Most of us like to be noticed for our skill and complimented for our accomplishments. A desire for recognition is human nature. Whether it is from parents, bosses, peers, subordinates, friends or enemies, recognition is about as common of a response globally as it is here. Look behind the “on location” news reporter at how folks photobomb to get recognition, and how people at football games wear the unimaginable to see if the camera can focus on them. Many seek 15 minutes or seconds of fame. Even the multimillionaire athletes enjoy waving to their moms and regrettably rarely the dads while the camera is on them. It is all about recognition.
Leaders are generally recognized for their skill and complimented for their accomplishments. If they are good at what they do, it seems unusual for a good leader not to get recognition. Of course, no one wants the negative recognition for a job not well done or a sin that brings shame to the office or organization. Good recognition, however, is addictive for many. The more you get, the more you want.
But, as a brief reminder on the obvious, it was not that way with Jesus. He frequently left a place when the recognition started pouring in. He even told people occasionally to refrain from saying anything about what He did for them. He was silent on occasions when braggadocio would have been the expected response. He refused the recognition that Satan offered at the beginning of His ministry. And He refused to defend Himself or justify His actions at the end of His ministry during His arrest and crucifixion.
He was so unimpressive in pedigree and social status that it was very difficult for religious leaders to look beyond His posture to His words and actions — both of which amazed people. It is hard to escape noticing how intentional His incarnational lowness was from birth to exodus to vocation to baptism to death. It was status-denying. When a person leads like that, others become naturally confused. It is just not normal when people lead that way — the right way. When a leader fails to leverage power and ego strength to their advantage, they often succeed in leveraging power and impact for something much greater than themselves. Jesus did that. People who lead like Jesus do that.
I do not believe the issue here is as much about appearances (leading from a low state) as it is about heart (leading from relational sensitivity). It is not that Jesus refused attention. He just knew what that would get him and those who gave it. Instead of seeking acclaim, godly leaders yearn to serve the people they lead. Leadership has been defined simply as influence. If leadership is influencing others, we influence them best when we influence them to love and good deeds rather than to tout our love and good deeds.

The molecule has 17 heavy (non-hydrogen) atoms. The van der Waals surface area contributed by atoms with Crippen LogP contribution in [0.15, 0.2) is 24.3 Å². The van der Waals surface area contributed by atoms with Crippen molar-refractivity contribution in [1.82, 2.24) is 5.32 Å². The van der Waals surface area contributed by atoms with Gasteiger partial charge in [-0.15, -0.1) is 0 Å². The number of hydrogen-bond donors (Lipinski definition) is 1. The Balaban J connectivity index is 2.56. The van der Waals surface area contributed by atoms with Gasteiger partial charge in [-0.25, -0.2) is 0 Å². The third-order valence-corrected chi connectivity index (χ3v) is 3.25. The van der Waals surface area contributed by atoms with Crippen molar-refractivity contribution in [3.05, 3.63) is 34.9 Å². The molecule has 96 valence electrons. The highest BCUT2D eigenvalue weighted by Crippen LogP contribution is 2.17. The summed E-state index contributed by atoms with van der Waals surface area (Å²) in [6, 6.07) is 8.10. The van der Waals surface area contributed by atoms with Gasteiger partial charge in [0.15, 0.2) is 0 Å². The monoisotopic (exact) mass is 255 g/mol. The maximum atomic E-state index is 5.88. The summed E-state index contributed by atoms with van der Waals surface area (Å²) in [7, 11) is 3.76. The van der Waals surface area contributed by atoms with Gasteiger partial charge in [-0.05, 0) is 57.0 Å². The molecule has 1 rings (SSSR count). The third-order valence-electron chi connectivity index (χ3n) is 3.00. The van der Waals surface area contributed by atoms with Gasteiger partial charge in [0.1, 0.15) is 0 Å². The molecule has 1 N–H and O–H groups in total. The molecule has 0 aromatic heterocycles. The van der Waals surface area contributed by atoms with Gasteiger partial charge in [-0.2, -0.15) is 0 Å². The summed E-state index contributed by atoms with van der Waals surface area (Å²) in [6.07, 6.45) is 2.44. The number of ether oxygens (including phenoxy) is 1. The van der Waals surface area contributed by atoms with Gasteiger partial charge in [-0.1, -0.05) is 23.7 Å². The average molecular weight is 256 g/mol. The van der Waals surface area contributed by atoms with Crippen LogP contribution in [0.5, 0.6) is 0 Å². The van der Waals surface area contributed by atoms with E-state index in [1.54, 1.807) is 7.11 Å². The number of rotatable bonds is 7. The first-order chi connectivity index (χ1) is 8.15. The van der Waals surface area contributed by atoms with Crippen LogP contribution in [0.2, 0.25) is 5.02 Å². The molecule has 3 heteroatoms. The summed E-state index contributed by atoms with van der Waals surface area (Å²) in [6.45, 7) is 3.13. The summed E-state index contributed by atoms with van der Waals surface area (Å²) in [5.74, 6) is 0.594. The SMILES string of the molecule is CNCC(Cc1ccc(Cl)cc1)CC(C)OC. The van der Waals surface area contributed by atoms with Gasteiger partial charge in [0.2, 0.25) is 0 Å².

When I was a pastor, I always looked for people who were eager to serve and just willing to lead. When I found them, I would place them in charge of something. Sadly, there were always more who were eager to lead and just willing to serve. That is like cancer. In this latter case, service is a means to an end. The service will always be disingenuous. The former is like a breath of fresh air. When people are truly eager to serve, they will always have the welfare of the person they serve in mind, rather than the credit of their leadership.
So what does this look like? How is it exercised? It starts with a heart for the hurting and those who need help moving forward. Who needs help around you? Who needs to move forward in life to live out their calling and purpose? When our primary focus is to love and serve God, and our primary orientation to others is to help them forward, we learn to lead like a servant. That is “least leading,” or leading from the posture of helping rather than gathering recognition.
Someone will always get recognition when we lead well. Leading is not about trying to minimize recognition. It is about directing recognition where it belongs. The recognition and glory should be bent heavenward to Father, Son and Spirit. When we lead well, there is plenty of recognition to go around. When we lead well, people experience the love of genuine care and the touch of God. Jesus was concerned that the Father would get sufficient glory from His life. The Father did. Jesus led well. Now it is our turn to direct attention Godward through the only kind of leadership to accomplish that — servant leadership.
Bishop Matthew Thomas has been an active part of the Free Methodist Church since 1979. His ministry roles have included serving as a pastor, church planter, missionary and superintendent.